US citizens freed by Iran-backed Houthi militia in Yemen


Two US citizens and the remains of a third were freed by Iranian-backed activists in Yemen, US officials said.

US citizens Sandra Loli and Mikael Gidada were released from Houthi custody on Wednesday, National Security Advisor Robert C. O’Brien said in a statement.

“We send our condolences to the family of Bilal Fateen whose remains will also be repatriated,” he added, in an apparent reference to the deceased US citizen.

A plane waits to transport Houthi prisoners after being released by the Saudi-led coalition in Sayoun, Yemen, on Thursday. Ali Owidh / Reuters

The Wall Street Journal was the first to report on the news, describing the publication as part of a US-backed trade that returned more than 200 Houthi loyalists to the war-torn country. The State Department has not commented on a possible exchange, and NBC News has not independently confirmed that the release of the Americans was part of such a deal.

The State of Oman News Agency reported that following royal directives, US citizens were deported from the Yemeni capital Sana’a to the Omani capital of Muscat on board two Royal Air Force flights. of Oman. He added that a group of Yemeni patients who had been treated in the Gulf state had also been repatriated. NBC News was unable to confirm this information.

A news agency affiliated with the Houthi rebels, who have been fighting a Saudi-led coalition allied with the internationally recognized government since 2015, said Thursday that 283 wounded Houthis had returned to Yemen from Oman.

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O’Brien did not mention any exchanges, but thanked the leaders of Oman and Saudi Arabia for their help in securing the release of the Americans.

U.S. officials gave little information about the three hostages, but Kash Patel, an assistant aide to President Donald Trump, told the Wall Street Journal that Loli, an aid worker, was held hostage for 16 months and Gidada, a businessman, was detained for over a year. NBC News has not independently verified all of these reports.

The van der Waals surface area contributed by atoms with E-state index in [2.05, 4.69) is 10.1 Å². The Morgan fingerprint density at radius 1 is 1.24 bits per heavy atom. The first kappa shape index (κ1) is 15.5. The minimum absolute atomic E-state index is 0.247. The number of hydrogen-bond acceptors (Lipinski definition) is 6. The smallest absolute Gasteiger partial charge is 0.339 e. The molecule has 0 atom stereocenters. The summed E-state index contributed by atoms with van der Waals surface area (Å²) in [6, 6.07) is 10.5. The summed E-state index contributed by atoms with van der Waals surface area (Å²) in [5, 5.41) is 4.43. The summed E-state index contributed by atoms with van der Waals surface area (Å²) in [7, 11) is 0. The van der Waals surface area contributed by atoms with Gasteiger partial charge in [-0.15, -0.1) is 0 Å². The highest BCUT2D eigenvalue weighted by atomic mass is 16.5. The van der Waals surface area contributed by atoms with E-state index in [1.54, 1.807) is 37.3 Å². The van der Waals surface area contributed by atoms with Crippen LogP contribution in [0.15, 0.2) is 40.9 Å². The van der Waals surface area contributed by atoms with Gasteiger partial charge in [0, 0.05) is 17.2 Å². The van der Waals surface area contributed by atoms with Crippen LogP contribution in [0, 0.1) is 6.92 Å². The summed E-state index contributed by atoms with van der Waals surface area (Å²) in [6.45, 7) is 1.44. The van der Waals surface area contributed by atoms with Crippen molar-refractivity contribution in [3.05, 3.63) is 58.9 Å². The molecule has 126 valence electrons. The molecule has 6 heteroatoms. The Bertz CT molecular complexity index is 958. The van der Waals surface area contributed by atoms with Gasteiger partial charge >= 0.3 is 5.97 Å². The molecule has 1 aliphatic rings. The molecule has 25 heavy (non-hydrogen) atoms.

“I was living and working in Yemen and I was in prison for 899 days, two years and six months, in solitary confinement and it was hell, it was really hell. Bad, bad experience, ”Gidada told Oman TV upon arriving in Muscat.

Gidada and Loli both thanked the Sultan of Oman.

“I am so grateful and so happy today,” Loli told Oman TV.

Secretary of State Mike Pompeo said in a statement that Wednesday’s news was “the latest assertion that President Trump remains committed to bringing all Americans held hostage or unjustly held overseas in their countries.”

Iran-backed Houthi rebels seized control of Sana’a from the internationally recognized government in 2014 and a Saudi-led military coalition intervened against the rebels the following year.

Since then, more than 112,000 people have died as a direct result of the violence, including more than 12,000 civilians killed in targeted attacks, according to The Armed Conflict Location and Event Data Project.

Millions more are suffering from food shortages amid the world’s worst humanitarian crisis, according to the United Nations. According to the International Committee of the Red Cross, 80% of Yemen’s population depend on aid, with people forced to choose between food and medicine.

The Associated Press contributed to this report.


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